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According to a new Suffolk University/Boston Globe poll conducted last week among 400 Massachusetts residents, 41% approved of the Occupy movement, 38% disapproved, and 21% were undecided or would not answer the question. Although the survey did not directly ask residents about their party affiliation, it found that women, blacks, younger adults, renters, and Suffolk County residents - all key Democratic constituencies - tended to hold more favorable views of OWS. The poll found the following statistics with regard to disapproval of OWS among different demographic groups: 23% of blacks, compared with 40% of whites and Hispanics; 25% of renters, compared with 41% of homeowners; and 28% of unemployed workers, compared with 41% of full-time employees.
A new Gallup analysis of 61 of its nationwide surveys conducted between Jan. 2009 and Nov. 2011 found that the wealthiest 1% of Americans and the other 99% differ only slightly in their political party make-up, and differ greatly in level of education. Among the “1%”, 33% identify as Republican, 41% as Independents, and 26% as Democrats. Among the “99%”: 28% identify as Republican, 39% as Independent, and 33% as Democratic. The poll revealed that 72% of the “1%” have a college degree, compared with 31% of those in the “99%.” Politico highlighted the finding that more of the country’s wealthiest 1% are independents than Republicans or Democrats, with a majority of them saying their political views are moderate or liberal. That this analysis was conducted, and is generating buzz, underscores the power of the occupy movement’s 99/1 critique.
DEMOCRATS AND REPUBLICANS
In contrast with most other Republicans, Louisiana Gov. Bobby Jindal has said that while he doesn’t agree with OWS tactics, he believes that OWS represents middle class frustrations of Americans and that protesters are “articulating a genuine frustration from hardworking Americans,” reported The Hill. In a speech to the New Hampshire State House on Wednesday, Rick Perry said: “What is wrong with American can be diagrammed on a map with one straight line connecting two dots between Washington and Wall Street,” noted Politico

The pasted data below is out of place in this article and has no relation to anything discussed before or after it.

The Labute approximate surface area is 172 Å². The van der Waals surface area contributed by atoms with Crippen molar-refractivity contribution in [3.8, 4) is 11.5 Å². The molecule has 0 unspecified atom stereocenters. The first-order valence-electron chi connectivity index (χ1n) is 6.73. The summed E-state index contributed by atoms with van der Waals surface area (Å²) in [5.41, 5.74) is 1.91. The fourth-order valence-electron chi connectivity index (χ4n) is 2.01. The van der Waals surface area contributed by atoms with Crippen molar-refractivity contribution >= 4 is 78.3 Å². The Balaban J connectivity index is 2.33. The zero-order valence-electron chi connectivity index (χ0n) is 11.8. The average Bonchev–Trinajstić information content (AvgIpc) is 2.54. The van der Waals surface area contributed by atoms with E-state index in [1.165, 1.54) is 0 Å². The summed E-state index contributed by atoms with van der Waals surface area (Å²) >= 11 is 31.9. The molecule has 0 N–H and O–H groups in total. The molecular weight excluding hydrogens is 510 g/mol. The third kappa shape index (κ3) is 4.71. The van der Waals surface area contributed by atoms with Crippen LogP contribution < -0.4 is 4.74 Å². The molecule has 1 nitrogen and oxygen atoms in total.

In an op-ed for Politico, Joel Kotkin urges independents, Tea Partiers and OWS to break with the “Wall Street-first policies of the political leaders of both parties.” He argues that angry voters will unlikely get satisfaction in next year’s presidential election, given Obama’s “bank-friendly administration” and the track records of the two leading GOP contenders, Gingrich and Romney.
Wall Street Journal blog post, Robert Frank noted that more states – New York and California – are moving to tax the rich. He argued that while increasing taxes among the rich may be smart politics, the move may “cause already volatile state finances to become even more manic.” He suggested that if states do move to increase taxes on the rich, they should also create real rainy day funds to smooth out accompanying high-beta spikes and crashes.
Alexis Madrigal, a senior editor at The Atlantic, wrote an op-ed arguing that the point of occupations is to “dramatize the struggle of weak against strong, which is also the struggle of poor against rich.” He argues that the power of the government is so strong that the only way to counter it is to reveal just how powerful it is. Encampments have spurred over-militarized reactions from city government (e.g. Oakland, Los Angeles), which then reflect poorly for those local governments going forward. Encampments are “fundamentally about using government power against itself.”
Bloomberg News interviewed Gloria Steinem, who insisted that OWS is very much about women and highlighted the persistent wage gap between men and women and, as a result, the larger challenge women face when straddled with student debt.
An op-ed for the New York Times considered how Gandhi might respond to the OWS movement, suggesting that he would encourage protesters to focus their efforts on direct social assistance, positive action, and a more systematic, constructive plan with defined goals and strategies.
On Saturday, 150-200 people marched for an hour by an ICE detention center in Gadsden, Ala. to protest the HB 56, reported The Gadsden Times. The march was organized by Occupy Birmingham, but other groups participated.
Occupy Wall Street protesters began a hunger strike on Sunday to demand a new site for demonstrators and to “keep the movement alive in the face of government-enacted violence and repression” ABC. Three protesters were arrested, but then three other protesters replaced them (Gothamist, local New York blog). The same day, food justice activists and OWS protesters travelling from as far as Colorado, Iowa, Maine and Upstate New York joined together for the Occupy Wall Street Farmer’s March, reported The Paramus Post. Events throughout the day called for participants to fight against the corporate manipulation of the agriculture system and its effect on soaring rates of obesity, heart disease and diabetes, and limited access to affordable, healthy food to the country’s poorest citizens.